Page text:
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The Old Bullet pushes beyond his comfort zone – and inspires others on the way

#SuuntoTri / 9 6월 2016

Suunto UK has partnered up with the Columbia Threadneedle World Triathlon Leeds in England. Amongst the 5,000 professionals and amateur triathletes competing, there is one that caught our eye – Jim McKellar – who just so happens to be the same age as us. Both Jim and Suunto turned 80 this year! We got in touch and found out a little more about what makes him tick.

As a veteran of 120 marathons and ultras alongside being a member of the Great Britain Age-Group Team at the ITU World Championships, Jim McKellar, or ‘Old Bullet’ as he is known by his running friends after his multiple exploits at the Comrades Marathon in South Africa, is no stranger to pushing the boundaries of our self-imposed limitations. But what makes his achievements particularly impressive is that he only took up running at 51 after being made redundant from his workplace of 25 years.

“I lost my pride and became a bit of a mess,” Jim tells us. “My doctor told me that if I carried on like I was, I’d be dead in five years. So I entered the London Marathon. That was back in 1992.” Twenty consecutive London marathons later, and it’s fair to say he'd got the bug.

You’re never too old to take up triathlon

But it wasn’t until the ripe old age of 74, shortly after completing his 120th marathon, which happened to be the 89 km long Comrades (for the third time), that he took up triathlon and in the following year entered the 2012 Windsor Triathlon, even though he didn’t know how to swim.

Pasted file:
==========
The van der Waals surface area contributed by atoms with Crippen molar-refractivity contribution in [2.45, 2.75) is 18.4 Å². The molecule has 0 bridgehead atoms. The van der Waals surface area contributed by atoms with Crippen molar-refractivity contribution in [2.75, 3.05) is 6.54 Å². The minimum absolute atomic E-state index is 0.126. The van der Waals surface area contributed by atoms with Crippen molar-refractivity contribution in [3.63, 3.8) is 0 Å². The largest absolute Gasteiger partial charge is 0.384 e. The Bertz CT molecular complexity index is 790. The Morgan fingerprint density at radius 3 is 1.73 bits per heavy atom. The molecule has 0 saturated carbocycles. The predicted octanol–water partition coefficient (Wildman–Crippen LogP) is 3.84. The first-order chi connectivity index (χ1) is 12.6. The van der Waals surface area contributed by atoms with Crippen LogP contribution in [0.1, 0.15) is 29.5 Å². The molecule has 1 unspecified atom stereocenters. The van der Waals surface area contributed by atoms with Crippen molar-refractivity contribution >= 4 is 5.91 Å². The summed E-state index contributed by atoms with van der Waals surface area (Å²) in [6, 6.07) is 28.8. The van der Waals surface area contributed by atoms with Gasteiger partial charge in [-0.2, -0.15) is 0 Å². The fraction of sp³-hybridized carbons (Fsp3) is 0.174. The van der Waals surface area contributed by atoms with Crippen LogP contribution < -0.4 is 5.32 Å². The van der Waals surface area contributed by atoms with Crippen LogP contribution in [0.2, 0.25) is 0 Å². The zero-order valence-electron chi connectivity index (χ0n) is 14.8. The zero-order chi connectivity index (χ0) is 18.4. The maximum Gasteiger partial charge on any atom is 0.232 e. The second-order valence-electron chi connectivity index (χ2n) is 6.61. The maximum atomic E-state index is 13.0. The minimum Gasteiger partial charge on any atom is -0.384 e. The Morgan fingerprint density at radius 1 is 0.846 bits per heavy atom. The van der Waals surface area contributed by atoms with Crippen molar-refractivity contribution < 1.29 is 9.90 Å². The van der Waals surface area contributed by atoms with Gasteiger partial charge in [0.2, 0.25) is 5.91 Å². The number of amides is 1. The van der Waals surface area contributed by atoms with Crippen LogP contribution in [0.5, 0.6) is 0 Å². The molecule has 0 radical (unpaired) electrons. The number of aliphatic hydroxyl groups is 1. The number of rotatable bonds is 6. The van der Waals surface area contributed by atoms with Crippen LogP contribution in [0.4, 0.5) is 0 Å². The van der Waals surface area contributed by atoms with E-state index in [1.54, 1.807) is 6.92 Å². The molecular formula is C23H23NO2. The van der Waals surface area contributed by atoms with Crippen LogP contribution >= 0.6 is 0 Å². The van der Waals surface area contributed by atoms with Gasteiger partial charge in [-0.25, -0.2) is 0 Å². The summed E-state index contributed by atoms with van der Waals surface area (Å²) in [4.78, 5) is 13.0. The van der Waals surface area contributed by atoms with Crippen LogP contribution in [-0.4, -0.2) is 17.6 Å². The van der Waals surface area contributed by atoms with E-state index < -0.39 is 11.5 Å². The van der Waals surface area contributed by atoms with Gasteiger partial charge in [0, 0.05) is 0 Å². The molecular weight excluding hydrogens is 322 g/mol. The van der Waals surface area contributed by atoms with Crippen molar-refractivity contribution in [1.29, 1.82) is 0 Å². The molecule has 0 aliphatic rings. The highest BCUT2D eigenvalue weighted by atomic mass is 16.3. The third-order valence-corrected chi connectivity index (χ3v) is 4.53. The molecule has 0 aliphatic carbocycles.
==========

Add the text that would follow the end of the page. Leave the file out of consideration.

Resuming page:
“Triathlon training is horrendous,” he laughs, “but I’m getting there”.

The following year, in 2013, he qualified for the ITU World Championship at Hyde Park and competed in the 75–79 age group, coming 3rd in the country and 10th in the world, one of his proudest achievements. He had hoped to return the following year, but it wasn’t meant to be.

Overcoming setbacks

Sadly, not long afterwards Jim suffered a major setback. Out cycling with his club, he was involved in a collision with a car, suffering injuries to his pelvis and a chipped bone in his right leg that required specialist treatment and skin grafts. For 18 months walking was hard enough, let alone running or cycling.

Now, most people under the circumstances might decide to call it quits, but not Jim. Indeed, if ever a man embodied the spirit of Suunto, a determination to win and to never give up, Jim is it.

“I need that challenge of getting up in the morning,” he continues. “My wife had myeloma cancer and for the past three years, I looked after her 24/7. We battled on. I’m battling on now – I will not give up.” Sadly, his wife passed away in March, making him even more resolved to compete in this year’s Columbia Threadneedle World Triathlon Leeds.

However, Leeds won’t be without its challenges if Jim is to achieve his goal of winning gold in his age group (M80-84) as a tribute to his late wife Lily – and in the process raise money for MacMillan. “My leg injuries have curtailed my training a little,” he says with a wry smile. “I’m not bothered about the swim or bike – I’m riding a hundred miles a week – and my swimming’s come on a treat, but I’ve had to adopt a let’s get round job in the run element.”

“Every morning I do exercises up lampposts to get rid of all the stiffness in my leg. But I’m up to six to eight miles of fast walking and jogging, which I’m pleased with considering three months ago I couldn’t go 100 yards.”

And so he should be pleased. Because as Jim points out, people don’t use their full potential and simply compete in their comfort zone. So perhaps we should follow his example, and learn to push ourselves beyond the norm. We never know, we might just surprise ourselves.

Images by James Carnegie 

 

Read more triathlon stories:

10 Ambit3 hacks for triathletes

How to use the power of commitment

7 spring training camp tips for triathletes


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